Skip to main content

Algerian police use tear gas against anti-government protesters

Demonstrations against President Abdelaziz Bouteflika's plan to run for a fifth term continue for third day straight
On Friday, thousands had taken to the streets in Algiers and other Algerian cities calling on the president not to seek a fifth term (AFP)

Police in Algiers have fired tear gas to disperse hundreds of demonstrators on the third straight day of protests against President Abdelaziz Bouteflika's plan to run for a fifth term after six years of his near total absence from public life.

Officers also brought in a water cannon and rounded up several people as shopkeepers pulled down their shutters in the capital on Sunday, a journalist for the AFP news agency said.

Beginning on Friday, thousands had taken to the streets in Algiers and other Algerian cities calling on Bouteflika, 81, to abandon his bid to stand in the presidential election scheduled to be held on 18 April.

Algeria rocked by mass protest against Bouteflika re-election bid
Read More »

Bouteflika, in office since 1999, has been seen in public only a handful of times since suffering a stroke in 2013 and is due to head for Switzerland for a medical checkup.

"People do not want Bouteflika," the crowd on Sunday chanted at a protest called by an opposition group.

It began when a group of 50 people gathered at the Place Audin in the centre of Algiers.

Security forces, deployed since the early hours of the morning and backed by a police helicopter, evacuated the central square, prompting the demonstrators to head elsewhere.

Joined by hundreds of others they rallied along Didouche Mourad, a main shopping street which was closed to traffic and blocked by police, chanting "Algeria, free and democratic".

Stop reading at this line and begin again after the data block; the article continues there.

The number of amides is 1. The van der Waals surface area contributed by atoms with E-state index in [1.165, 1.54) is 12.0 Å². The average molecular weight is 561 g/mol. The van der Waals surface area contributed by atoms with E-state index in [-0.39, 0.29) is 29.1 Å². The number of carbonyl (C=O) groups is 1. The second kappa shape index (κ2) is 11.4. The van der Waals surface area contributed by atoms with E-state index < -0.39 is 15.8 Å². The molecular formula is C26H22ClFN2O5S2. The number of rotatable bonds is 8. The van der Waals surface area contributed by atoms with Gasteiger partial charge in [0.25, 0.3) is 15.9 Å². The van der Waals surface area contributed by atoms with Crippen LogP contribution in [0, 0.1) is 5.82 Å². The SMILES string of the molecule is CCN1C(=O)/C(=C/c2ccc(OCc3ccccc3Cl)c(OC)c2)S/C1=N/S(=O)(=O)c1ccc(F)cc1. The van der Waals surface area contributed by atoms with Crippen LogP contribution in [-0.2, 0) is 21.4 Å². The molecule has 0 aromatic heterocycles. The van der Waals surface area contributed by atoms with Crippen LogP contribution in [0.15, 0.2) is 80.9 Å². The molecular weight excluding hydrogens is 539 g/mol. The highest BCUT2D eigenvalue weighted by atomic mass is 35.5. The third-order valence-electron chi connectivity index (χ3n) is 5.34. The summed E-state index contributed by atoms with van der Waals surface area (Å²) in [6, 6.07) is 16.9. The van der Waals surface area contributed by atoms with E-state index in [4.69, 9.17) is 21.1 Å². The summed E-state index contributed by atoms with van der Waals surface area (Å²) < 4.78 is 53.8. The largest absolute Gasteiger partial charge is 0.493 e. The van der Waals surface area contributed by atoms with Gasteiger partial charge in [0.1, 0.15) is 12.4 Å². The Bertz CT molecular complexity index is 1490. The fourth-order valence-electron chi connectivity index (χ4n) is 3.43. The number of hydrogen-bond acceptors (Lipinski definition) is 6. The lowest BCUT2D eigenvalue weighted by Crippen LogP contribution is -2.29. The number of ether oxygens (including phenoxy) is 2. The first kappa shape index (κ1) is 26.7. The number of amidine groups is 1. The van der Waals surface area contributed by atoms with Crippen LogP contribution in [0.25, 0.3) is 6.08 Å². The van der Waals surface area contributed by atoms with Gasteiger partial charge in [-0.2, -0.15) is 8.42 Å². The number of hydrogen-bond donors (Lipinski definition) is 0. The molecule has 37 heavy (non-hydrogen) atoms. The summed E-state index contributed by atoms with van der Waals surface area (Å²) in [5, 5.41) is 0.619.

'Routine medical checks'

Since the ruling FLN party picked Bouteflika as its presidential candidate, several political parties, trade unions and business organisations have already said they would back him, and he is expected to win easily as the opposition remains weak and divided.

Strikes and protests over social and economic grievances are frequent in Algeria, but are generally localised and do not touch on national politics, the Reuters news agency reported.

More than a quarter of Algerians under 30 are unemployed, according to official figures, and many feel disconnected from a ruling elite made up of veteran fighters from Algeria's 1954-1962 independence war with France.

Bouteflika, who uses a wheelchair, announced on 10 February that he will run for another term in office.

The president's office said that Bouteflika will travel to Switzerland on Sunday for "routine medical checks".

He has had a long battle with illness and has frequently flown to France for treatment.

Bouteflika is Algeria's longest-serving president and a veteran of its independence struggle.